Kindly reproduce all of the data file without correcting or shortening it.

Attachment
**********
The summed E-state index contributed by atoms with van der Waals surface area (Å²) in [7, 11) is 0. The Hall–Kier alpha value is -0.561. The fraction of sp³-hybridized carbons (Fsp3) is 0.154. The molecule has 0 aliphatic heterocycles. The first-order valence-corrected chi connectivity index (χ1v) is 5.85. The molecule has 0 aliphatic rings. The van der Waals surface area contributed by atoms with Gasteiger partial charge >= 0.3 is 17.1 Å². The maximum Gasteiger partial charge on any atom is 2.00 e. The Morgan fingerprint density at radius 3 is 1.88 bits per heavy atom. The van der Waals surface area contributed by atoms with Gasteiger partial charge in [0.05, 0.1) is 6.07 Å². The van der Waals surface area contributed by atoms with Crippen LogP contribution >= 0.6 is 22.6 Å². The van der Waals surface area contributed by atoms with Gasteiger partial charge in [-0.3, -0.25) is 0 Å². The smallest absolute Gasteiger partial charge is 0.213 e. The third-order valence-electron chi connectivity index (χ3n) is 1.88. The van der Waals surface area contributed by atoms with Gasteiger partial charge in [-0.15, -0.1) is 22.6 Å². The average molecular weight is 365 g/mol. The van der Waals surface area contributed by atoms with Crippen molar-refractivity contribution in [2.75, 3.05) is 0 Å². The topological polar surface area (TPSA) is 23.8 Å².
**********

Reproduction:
The summed E-state index contributed by atoms with van der Waals surface area (Å²) in [7, 11) is 0. The Hall–Kier alpha value is -0.561. The fraction of sp³-hybridized carbons (Fsp3) is 0.154. The molecule has 0 aliphatic heterocycles. The first-order valence-corrected chi connectivity index (χ1v) is 5.85. The molecule has 0 aliphatic rings. The van der Waals surface area contributed by atoms with Gasteiger partial charge >= 0.3 is 17.1 Å². The maximum Gasteiger partial charge on any atom is 2.00 e. The Morgan fingerprint density at radius 3 is 1.88 bits per heavy atom. The van der Waals surface area contributed by atoms with Gasteiger partial charge in [0.05, 0.1) is 6.07 Å². The van der Waals surface area contributed by atoms with Crippen LogP contribution >= 0.6 is 22.6 Å². The van der Waals surface area contributed by atoms with Gasteiger partial charge in [-0.3, -0.25) is 0 Å². The smallest absolute Gasteiger partial charge is 0.213 e. The third-order valence-electron chi connectivity index (χ3n) is 1.88. The van der Waals surface area contributed by atoms with Gasteiger partial charge in [-0.15, -0.1) is 22.6 Å². The average molecular weight is 365 g/mol. The van der Waals surface area contributed by atoms with Crippen molar-refractivity contribution in [2.75, 3.05) is 0 Å². The topological polar surface area (TPSA) is 23.8 Å².